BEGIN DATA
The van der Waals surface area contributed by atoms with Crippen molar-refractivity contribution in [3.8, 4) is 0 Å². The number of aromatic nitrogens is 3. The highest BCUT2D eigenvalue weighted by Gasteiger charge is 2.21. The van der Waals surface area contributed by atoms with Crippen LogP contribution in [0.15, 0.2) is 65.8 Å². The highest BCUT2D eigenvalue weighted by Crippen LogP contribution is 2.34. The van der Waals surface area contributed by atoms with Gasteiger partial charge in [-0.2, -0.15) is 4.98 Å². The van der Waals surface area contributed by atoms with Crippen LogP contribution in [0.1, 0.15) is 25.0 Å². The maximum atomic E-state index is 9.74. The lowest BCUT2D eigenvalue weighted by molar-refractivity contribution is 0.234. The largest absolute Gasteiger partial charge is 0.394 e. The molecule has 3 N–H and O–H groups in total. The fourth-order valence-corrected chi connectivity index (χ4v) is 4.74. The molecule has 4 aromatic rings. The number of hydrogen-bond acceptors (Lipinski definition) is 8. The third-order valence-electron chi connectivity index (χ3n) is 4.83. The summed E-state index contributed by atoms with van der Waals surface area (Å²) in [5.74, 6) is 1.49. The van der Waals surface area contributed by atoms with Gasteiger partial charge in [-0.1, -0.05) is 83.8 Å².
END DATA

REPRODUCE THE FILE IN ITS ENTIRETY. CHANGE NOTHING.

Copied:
The van der Waals surface area contributed by atoms with Crippen molar-refractivity contribution in [3.8, 4) is 0 Å². The number of aromatic nitrogens is 3. The highest BCUT2D eigenvalue weighted by Gasteiger charge is 2.21. The van der Waals surface area contributed by atoms with Crippen LogP contribution in [0.15, 0.2) is 65.8 Å². The highest BCUT2D eigenvalue weighted by Crippen LogP contribution is 2.34. The van der Waals surface area contributed by atoms with Gasteiger partial charge in [-0.2, -0.15) is 4.98 Å². The van der Waals surface area contributed by atoms with Crippen LogP contribution in [0.1, 0.15) is 25.0 Å². The maximum atomic E-state index is 9.74. The lowest BCUT2D eigenvalue weighted by molar-refractivity contribution is 0.234. The largest absolute Gasteiger partial charge is 0.394 e. The molecule has 3 N–H and O–H groups in total. The fourth-order valence-corrected chi connectivity index (χ4v) is 4.74. The molecule has 4 aromatic rings. The number of hydrogen-bond acceptors (Lipinski definition) is 8. The third-order valence-electron chi connectivity index (χ3n) is 4.83. The summed E-state index contributed by atoms with van der Waals surface area (Å²) in [5.74, 6) is 1.49. The van der Waals surface area contributed by atoms with Gasteiger partial charge in [-0.1, -0.05) is 83.8 Å².